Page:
Hey hey! It’s almost 2019! Truth be told I actually had an entire probably-too-lengthy post reflecting on 2018 and what I’ve learned and what I’m thankful for and what I hope to accomplish in 2019, etc etc. But as I sit here waiting for my MacBook pro appointment at the Mayfair genius bar, publishing it didn’t feel right. I may still publish it later, but I felt inspired after my physical therapy appointment to write about something else, especially amidst all the diet/fitness goal posts I’ve seen on social media lately.
So today, I’m going to share some important realizations I’ve had lately about health. I hope these inspire you to see health as something more than ‘eating clean’ and/or ‘keeping it tight.’ If you need more inspo, check out my post from last year, 11 Food and Health-Related New Year’s Resolutions That Are Way Better Than Losing Weight.
So here are 5 things I’ve sort of been reflecting on in regards to what ‘health’ means lately; I hope they serve you well into the new year. Thanks as always, for your support, and for sticking by me! Love you the most!
1. A little stress can be good. A lot can wreck havoc.
The past semester was by far the most stressful academic semester of my life. School work was insane, I had several demanding jobs, had immediate family members who are ill, and was financially strained in a way I had never previously experienced. I don’t want to sound like I’m complaining, but rather share what this did to my physical and mental health.
I didn’t have the time or money to prioritize my health and it caused me to do things like cry in public and become irritable and shorter with people than I usually would be. Health-wise, I was having a harder time getting enough sleep, and my menstrual cycle was getting wacky (this happens when my cortisol is too high). When I realized I was acting in a way that didn’t reflect the best version of myself, and that my physical and mental wellbeing were compromised, I knew I had reached an unhealthy level of stress.
The goal from now on is to be more realistic in what I take on. I’m no longer interested in setting myself up for disaster, and am going to strive to take on a manageable load, rather than an overwhelming one, from hereon out. I’ve learned it’s better to be able to perform my best at what I’m committed to, than stretch myself so thin I’m operating at a sub-optimal level.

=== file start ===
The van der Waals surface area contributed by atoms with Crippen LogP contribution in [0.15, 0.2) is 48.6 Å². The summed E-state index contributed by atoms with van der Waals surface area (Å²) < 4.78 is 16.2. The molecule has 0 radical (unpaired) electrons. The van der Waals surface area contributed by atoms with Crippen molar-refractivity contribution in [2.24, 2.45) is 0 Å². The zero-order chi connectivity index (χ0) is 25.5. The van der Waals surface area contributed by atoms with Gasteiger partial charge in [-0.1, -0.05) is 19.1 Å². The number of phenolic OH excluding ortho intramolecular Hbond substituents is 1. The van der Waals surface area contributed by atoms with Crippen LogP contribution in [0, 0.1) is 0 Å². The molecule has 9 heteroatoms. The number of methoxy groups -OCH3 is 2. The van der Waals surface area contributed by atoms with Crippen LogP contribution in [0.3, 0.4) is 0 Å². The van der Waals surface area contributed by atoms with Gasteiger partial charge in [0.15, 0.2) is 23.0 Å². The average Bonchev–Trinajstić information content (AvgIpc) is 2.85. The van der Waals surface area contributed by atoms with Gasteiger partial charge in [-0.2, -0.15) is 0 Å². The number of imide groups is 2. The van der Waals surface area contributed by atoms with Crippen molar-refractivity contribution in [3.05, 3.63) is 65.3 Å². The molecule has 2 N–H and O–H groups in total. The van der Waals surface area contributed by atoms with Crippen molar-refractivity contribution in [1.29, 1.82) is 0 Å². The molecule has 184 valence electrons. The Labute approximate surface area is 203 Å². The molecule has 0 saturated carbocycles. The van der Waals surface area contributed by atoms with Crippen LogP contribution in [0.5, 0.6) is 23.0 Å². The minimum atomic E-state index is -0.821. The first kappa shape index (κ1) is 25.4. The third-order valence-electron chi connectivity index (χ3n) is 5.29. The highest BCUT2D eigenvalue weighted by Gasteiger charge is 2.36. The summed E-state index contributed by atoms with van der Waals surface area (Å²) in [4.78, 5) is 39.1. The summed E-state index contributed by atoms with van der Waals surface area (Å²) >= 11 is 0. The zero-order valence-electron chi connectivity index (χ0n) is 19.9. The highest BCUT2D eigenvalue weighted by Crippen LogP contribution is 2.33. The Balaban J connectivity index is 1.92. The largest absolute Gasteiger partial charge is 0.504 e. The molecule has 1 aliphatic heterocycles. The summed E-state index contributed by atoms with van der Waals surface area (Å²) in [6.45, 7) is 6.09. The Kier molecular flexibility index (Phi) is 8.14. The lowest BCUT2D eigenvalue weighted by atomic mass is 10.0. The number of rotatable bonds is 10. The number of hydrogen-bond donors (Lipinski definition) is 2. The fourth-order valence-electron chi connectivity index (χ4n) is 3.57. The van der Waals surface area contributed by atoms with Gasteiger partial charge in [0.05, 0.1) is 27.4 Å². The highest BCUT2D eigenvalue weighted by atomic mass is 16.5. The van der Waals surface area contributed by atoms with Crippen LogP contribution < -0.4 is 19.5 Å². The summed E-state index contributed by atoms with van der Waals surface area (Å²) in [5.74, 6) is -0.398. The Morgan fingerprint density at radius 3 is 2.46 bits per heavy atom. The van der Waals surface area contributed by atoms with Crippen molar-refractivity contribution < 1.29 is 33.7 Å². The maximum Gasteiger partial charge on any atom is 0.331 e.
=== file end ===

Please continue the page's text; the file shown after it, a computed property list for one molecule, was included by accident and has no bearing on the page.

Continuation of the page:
At the very least, I no longer want to make myself so busy and stressed I don’t have the energy or time to socialize, get my booty to PT, and/or do things that keep me mentally well, like barre and CBT (cognitive behavioral therapy…not CBT oil…felt the need to clarify that because #2018).
2. Eating Too ‘Healthy’ and Working Out Too Much May Actually Not Be That Healthy
This was a realization that slowly dawned on me over the past few years, but finally felt cemented into my being the past year: being extremely healthy all the time may not actually be that healthy.
I see a lot of extreme diets and health trends on the internet. I hear a lot of diet-talk amongst my friends and sometimes family. I see tons of ads about getting in shape and read posts from social media influencers about how I need to eat clean and never miss a workout, etc.
You want to know the truth, the tea? I used to be quite a bit more rigid about what I ate and how much I exercised and if I was getting enough protein and nutrient X, Y, and Z every day, and it did me no good. Don’t get me wrong, I still think it’s important to eat a healthful, robust nutritionally balanced diet and to get regular exercise, but I now acknowledge there is much more to health than making sure I eat vegetables, protein and a ‘healthy’ starch at every meal.
I still know so many people who are very rigid about their diet and fitness regimes, and stick to their raw juice diets, never eat a meal they didn’t measure and prepare, and stick to a 6 workouts-per-week schedule, and if that serves them well, than I’m happy for them.